Upgrades give Memorial Centre new look

January 10, 2011
By PATRICK BRENNAN TIMES-JOURNAL

The St. Thomas-Elgin Memorial Centre, a local landmark which many residents of St. Thomas have visited through their lives -- as a spectator, a dinner guest or an amateur athlete -- is wearing a new face these days.

The city took the wraps off $525,000 worth of improvements to the facility Friday.
The upgrades are spread throughout the building, fixing things like old plumbing, and remodelling high-traffic areas like the front foyer.
The auditorium is where improvements are most noticeable.

Gone is the dated paint scheme, wall coverings and stage at the front of the room, which has been replaced with one equipped with a ramp and lower floor. New flooring and a replacement bar were added, as well as a rebuilt coat room.

The city's parks and recreation department, which replaced the centre's roof before the comprehensive renovations, used infrastructure grants from the federal and provincial governments, said Ald. Sam Yusuf, chairman of council's community services committee and master of ceremonies for Friday's ceremony.
St. Thomas-Elgin Memorial Centre was built in 1953 at a cost of $375,000 on land leased from the Department of National Defence for 100 years. The complex was built as a tribute to returning war heroes in St. Thomas-Elgin.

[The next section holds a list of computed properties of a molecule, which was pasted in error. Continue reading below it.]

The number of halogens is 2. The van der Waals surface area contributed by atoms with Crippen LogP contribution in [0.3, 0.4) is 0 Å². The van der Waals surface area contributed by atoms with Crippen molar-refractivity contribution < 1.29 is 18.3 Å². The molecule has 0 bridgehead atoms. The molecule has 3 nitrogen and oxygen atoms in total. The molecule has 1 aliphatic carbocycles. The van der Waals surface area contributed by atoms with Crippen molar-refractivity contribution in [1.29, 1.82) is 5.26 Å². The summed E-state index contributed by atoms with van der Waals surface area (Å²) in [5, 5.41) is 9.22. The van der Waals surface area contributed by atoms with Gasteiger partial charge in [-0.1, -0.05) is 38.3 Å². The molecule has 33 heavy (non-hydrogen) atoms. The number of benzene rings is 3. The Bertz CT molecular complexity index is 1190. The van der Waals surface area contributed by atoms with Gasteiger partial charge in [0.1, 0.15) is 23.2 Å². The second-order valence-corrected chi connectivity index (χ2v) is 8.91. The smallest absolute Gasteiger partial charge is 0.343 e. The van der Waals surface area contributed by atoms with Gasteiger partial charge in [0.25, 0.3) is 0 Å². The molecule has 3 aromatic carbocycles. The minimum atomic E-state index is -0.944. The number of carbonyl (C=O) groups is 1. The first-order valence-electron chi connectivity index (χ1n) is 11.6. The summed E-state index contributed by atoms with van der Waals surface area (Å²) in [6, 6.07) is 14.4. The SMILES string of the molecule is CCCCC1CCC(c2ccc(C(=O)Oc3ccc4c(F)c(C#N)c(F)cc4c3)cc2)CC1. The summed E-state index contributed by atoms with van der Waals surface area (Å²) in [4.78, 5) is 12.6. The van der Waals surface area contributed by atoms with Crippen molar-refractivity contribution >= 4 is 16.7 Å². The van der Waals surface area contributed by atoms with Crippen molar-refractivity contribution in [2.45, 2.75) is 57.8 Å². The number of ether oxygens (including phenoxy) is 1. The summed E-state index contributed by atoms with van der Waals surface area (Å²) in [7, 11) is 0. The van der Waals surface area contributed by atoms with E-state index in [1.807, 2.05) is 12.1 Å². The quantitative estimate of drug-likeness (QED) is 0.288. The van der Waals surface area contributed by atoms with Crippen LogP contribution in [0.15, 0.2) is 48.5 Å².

The lease is renegotiated every 20 years, said Ross Tucker, director of parks and recreation.
Elgin-Middlesex-London Conservative MP Joe Preston said federal and provincial politicians are now out reaping the rewards of providing infrastructure grants and seeing how communities in their ridings are using them.

"Look at what working together as three levels of government have gotten us," Preston said.
"I have fond memories of this place," said Steve Peters, Liberal MPP for Elgin- Middlesex-London.
"Think of the countless numbers of people who have been through here," he said.
The building's hockey heritage alone is impressive.

Peters talked about the Cleveland Barons, an American Hockey League team which held training camp here, and the St. Thomas Wildcats of the Colonial Hockey League who called Memorial home.

In more recent history, Memorial was the home rink for junior hockey teams like the St. Thomas Pests and the St. Thomas Stars.
Hockey celebrities such as Don Cherry and NHL Hall of Famer Bobby Orr have also walked the halls of the St. Thomas-Elgin Memorial Centre, visiting here for special events.

Mayor Heather Jackson- Chapman, who took skating lessons there in her youth, said the building has a colourful past and promising future.
"It's always had a purpose and now will have a future purpose," she said.

The improvements included upgrades almost everywhere. New fixtures are in the washrooms and most walls have been repainted.
Major entrances feature accessible sliding doors and the parking lot has been repaved and new lines painted.
Several years ago, the city replaced all the spectator seats in Memorial arena.